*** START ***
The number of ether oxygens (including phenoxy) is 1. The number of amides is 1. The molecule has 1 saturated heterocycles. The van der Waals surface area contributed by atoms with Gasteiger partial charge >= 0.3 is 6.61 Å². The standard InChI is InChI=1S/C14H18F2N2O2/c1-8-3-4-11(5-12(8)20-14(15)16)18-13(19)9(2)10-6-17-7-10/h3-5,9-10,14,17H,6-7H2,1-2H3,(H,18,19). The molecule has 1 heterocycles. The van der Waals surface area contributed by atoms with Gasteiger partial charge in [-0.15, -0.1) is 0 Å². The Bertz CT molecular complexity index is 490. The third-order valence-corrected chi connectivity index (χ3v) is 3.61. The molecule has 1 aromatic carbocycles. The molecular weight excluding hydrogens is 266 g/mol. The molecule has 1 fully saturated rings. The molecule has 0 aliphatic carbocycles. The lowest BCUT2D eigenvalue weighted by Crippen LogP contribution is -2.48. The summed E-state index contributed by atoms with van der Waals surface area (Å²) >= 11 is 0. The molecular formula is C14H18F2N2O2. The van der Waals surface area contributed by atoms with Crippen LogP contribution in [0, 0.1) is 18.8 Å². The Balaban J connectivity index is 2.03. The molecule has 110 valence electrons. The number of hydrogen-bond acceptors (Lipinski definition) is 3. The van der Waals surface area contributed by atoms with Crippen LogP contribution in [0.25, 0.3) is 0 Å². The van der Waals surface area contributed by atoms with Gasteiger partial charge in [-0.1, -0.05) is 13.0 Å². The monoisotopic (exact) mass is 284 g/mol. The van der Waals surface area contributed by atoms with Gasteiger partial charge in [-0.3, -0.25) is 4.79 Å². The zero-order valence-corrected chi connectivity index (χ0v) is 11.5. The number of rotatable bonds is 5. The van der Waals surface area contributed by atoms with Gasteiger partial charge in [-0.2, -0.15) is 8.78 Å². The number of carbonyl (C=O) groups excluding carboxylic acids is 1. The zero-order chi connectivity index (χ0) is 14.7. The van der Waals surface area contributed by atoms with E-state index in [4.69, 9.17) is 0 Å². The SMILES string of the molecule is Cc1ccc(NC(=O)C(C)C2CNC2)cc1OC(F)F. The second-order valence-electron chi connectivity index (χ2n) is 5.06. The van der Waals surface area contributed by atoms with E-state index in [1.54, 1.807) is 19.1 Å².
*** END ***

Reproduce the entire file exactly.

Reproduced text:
The number of ether oxygens (including phenoxy) is 1. The number of amides is 1. The molecule has 1 saturated heterocycles. The van der Waals surface area contributed by atoms with Gasteiger partial charge >= 0.3 is 6.61 Å². The standard InChI is InChI=1S/C14H18F2N2O2/c1-8-3-4-11(5-12(8)20-14(15)16)18-13(19)9(2)10-6-17-7-10/h3-5,9-10,14,17H,6-7H2,1-2H3,(H,18,19). The molecule has 1 heterocycles. The van der Waals surface area contributed by atoms with Gasteiger partial charge in [-0.15, -0.1) is 0 Å². The Bertz CT molecular complexity index is 490. The third-order valence-corrected chi connectivity index (χ3v) is 3.61. The molecule has 1 aromatic carbocycles. The molecular weight excluding hydrogens is 266 g/mol. The molecule has 1 fully saturated rings. The molecule has 0 aliphatic carbocycles. The lowest BCUT2D eigenvalue weighted by Crippen LogP contribution is -2.48. The summed E-state index contributed by atoms with van der Waals surface area (Å²) >= 11 is 0. The molecular formula is C14H18F2N2O2. The van der Waals surface area contributed by atoms with Crippen LogP contribution in [0, 0.1) is 18.8 Å². The Balaban J connectivity index is 2.03. The molecule has 110 valence electrons. The number of hydrogen-bond acceptors (Lipinski definition) is 3. The van der Waals surface area contributed by atoms with Crippen LogP contribution in [0.25, 0.3) is 0 Å². The van der Waals surface area contributed by atoms with Gasteiger partial charge in [-0.1, -0.05) is 13.0 Å². The monoisotopic (exact) mass is 284 g/mol. The van der Waals surface area contributed by atoms with Gasteiger partial charge in [-0.3, -0.25) is 4.79 Å². The zero-order valence-corrected chi connectivity index (χ0v) is 11.5. The number of rotatable bonds is 5. The van der Waals surface area contributed by atoms with Gasteiger partial charge in [-0.2, -0.15) is 8.78 Å². The number of carbonyl (C=O) groups excluding carboxylic acids is 1. The zero-order chi connectivity index (χ0) is 14.7. The van der Waals surface area contributed by atoms with E-state index in [4.69, 9.17) is 0 Å². The SMILES string of the molecule is Cc1ccc(NC(=O)C(C)C2CNC2)cc1OC(F)F. The second-order valence-electron chi connectivity index (χ2n) is 5.06. The van der Waals surface area contributed by atoms with E-state index in [1.54, 1.807) is 19.1 Å².